Monday, May 15, 2017

Raspberry Buttercream: A Cautionary Tale

Pride goeth before a fall.  Yes.

My sister proposed a joint birthday party for herself and Phoebe and I jumped at the chance to make whatever birthday dessert she desired.  She ultimately wanted a layer cake and let me choose, as long as it involved chocolate.  I returned with high hopes to Vintage Cakes by Julie Richardson; I had made a wonderful Italian Cream Cake from her book, and I wanted to make another fancy cake.

I chose The Pink Cake, a luscious (read: lots of fat and special ingredients) chocolate cake with a "raspberry buttercream."  To me, a buttercream icing is the kind where you beat butter with powdered sugar and a little milk and vanilla and done.

However, there is an alternate universe of Buttercream-That-Will-Make-You-Cry where buttercream involves a pound of butter, six egg whites and in this case, a whole bag of frozen raspberries pushed laboriously through a strainer to make them seedless.  And the technique:  people, the technique is bizarre and tedious and there is a tightrope to walk and if you fall off, the buttercream will die (and you will cry).

Actually, after about 10 minutes of my mixer on high, my Buttercream-That-Will-Make-You-Cry did actually look like a dreamy cloud, but then I dumped in the raspberry puree with the vanilla and salt as Julie Richardson airily said to do and the whole thing went to curdled hell.

 I tried tricks because at that point, I discovered via Google that I had been walking a tightrope and there were tricks for this icing.  I tried adding chocolate, an emulsifier.  I tried a period in the fridge.  I tried calling my best friend and wailing (she recommended hurling it on the compost pile). I tried beating it an additional 20 minutes. Yes, TWENTY. I tried microwaving parts of it and reintroducing it back to the flecked mess in the bowl.

Please note that at this point, I had not cried.  I was mad because I had put a lot of time and ingredients into the Buttercream-That-Will-Make-You-Cry and I wanted to taste that chocolate cake against the pink raspberry heaven.  Instead, I whipped up a peanut butter icing and put it between the triple layers, and then swathed the whole thing in cheater Italian meringue (7 minutes to make, start to finish).

During the car ride to the party, guess what those dumb old stupid cake layers did while I cradled them like a precious baby in their cake stand?  They slid sneakily and irrevocably apart.  So that's when I cried.

The cake was pretty good.  The birthday girls were pleased.  I was mostly mollified.  But I still have a bowl of red and white curds in the fridge that I'm not sure what to do with.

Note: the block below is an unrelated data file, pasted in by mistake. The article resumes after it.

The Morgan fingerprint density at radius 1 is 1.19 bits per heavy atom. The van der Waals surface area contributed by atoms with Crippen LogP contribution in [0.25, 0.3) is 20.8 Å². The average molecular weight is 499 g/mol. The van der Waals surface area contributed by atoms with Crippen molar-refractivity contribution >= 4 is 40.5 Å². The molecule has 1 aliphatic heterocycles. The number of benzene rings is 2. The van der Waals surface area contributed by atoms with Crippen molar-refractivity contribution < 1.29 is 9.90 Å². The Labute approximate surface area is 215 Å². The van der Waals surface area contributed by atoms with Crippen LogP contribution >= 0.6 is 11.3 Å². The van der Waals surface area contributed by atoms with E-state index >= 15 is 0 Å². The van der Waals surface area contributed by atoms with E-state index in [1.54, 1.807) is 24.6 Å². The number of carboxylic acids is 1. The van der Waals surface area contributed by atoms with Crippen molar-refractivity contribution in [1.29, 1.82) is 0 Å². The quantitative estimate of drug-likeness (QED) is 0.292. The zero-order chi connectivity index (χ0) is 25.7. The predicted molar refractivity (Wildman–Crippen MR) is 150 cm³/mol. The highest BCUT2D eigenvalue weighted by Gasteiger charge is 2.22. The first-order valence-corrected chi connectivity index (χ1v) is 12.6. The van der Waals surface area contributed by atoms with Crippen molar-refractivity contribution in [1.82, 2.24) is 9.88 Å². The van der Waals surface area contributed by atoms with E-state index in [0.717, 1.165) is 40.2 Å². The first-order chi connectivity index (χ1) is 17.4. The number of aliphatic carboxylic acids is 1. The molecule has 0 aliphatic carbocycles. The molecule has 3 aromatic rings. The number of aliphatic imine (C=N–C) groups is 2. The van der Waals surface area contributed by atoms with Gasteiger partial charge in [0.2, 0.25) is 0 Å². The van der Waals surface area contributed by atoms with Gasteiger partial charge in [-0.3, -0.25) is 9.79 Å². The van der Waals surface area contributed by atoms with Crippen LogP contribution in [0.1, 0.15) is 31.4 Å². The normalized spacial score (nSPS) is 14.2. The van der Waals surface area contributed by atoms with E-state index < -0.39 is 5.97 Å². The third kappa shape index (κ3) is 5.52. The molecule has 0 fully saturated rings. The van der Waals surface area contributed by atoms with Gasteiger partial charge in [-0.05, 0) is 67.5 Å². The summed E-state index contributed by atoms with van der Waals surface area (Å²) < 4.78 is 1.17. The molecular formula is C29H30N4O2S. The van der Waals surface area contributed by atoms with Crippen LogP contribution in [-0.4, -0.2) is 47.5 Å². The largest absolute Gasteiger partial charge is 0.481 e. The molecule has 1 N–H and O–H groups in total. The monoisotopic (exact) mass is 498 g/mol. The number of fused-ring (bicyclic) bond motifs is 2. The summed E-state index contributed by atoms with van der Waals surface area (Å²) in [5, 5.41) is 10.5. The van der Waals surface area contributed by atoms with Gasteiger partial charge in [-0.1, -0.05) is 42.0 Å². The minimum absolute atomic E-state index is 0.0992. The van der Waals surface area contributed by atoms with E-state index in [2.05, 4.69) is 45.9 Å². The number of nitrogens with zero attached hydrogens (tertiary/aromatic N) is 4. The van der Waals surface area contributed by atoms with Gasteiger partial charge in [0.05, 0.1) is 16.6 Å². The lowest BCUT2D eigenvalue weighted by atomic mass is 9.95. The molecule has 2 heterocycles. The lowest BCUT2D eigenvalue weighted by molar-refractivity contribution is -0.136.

Had it uncurdled itself, my icing would have been a much darker pink than Julie Richardson's photo of The Pink Cake in her cookbook.  I followed her instructions for amounts to the letter, although she did not indicate how much raspberry puree was supposed to result from 4 cups of frozen berries.  I think my buttercream suffered from too much acid and water from the raspberry puree, and I wish she had included an exact amount to add so I could have ended up with pink Buttercream-That-Made-Me-Cry-From-Sheer-Deliciousness.  But I've passed on my experience to you and I'm happy to hear your buttercream tales (of woe or delight), too.


  1. Oh no! Special ingredients and then a kitchen failure definitely sounds like a reason to cry. I wonder if there is a way to turn that into pudding? Or maybe it's best forgotten in the compost pile!

  2. This is why I rarely make fancy complicated cakes. I did read an interesting suggestion by Stella Parks on the blog Serious Eats to use powdered dried raspberries in whipped cream. The fruit stabilizes the cream and you can use it as frosting. I think it would have been divine with your cake.

  3. Oh dear, I'm sorry I have to admit that your writing made me Laugh-Till-I-Cried. But I was NOT laughing at your predicament. I would have been far less patient than you in giving the darned buttercream second, third and fourth chances. It probably would have gotten one (maybe two, simply because of the cost) and I would have chucked it!

    I'll bet the peanut butter icing was fabulous and far less frazzling!
    Chris S in Canada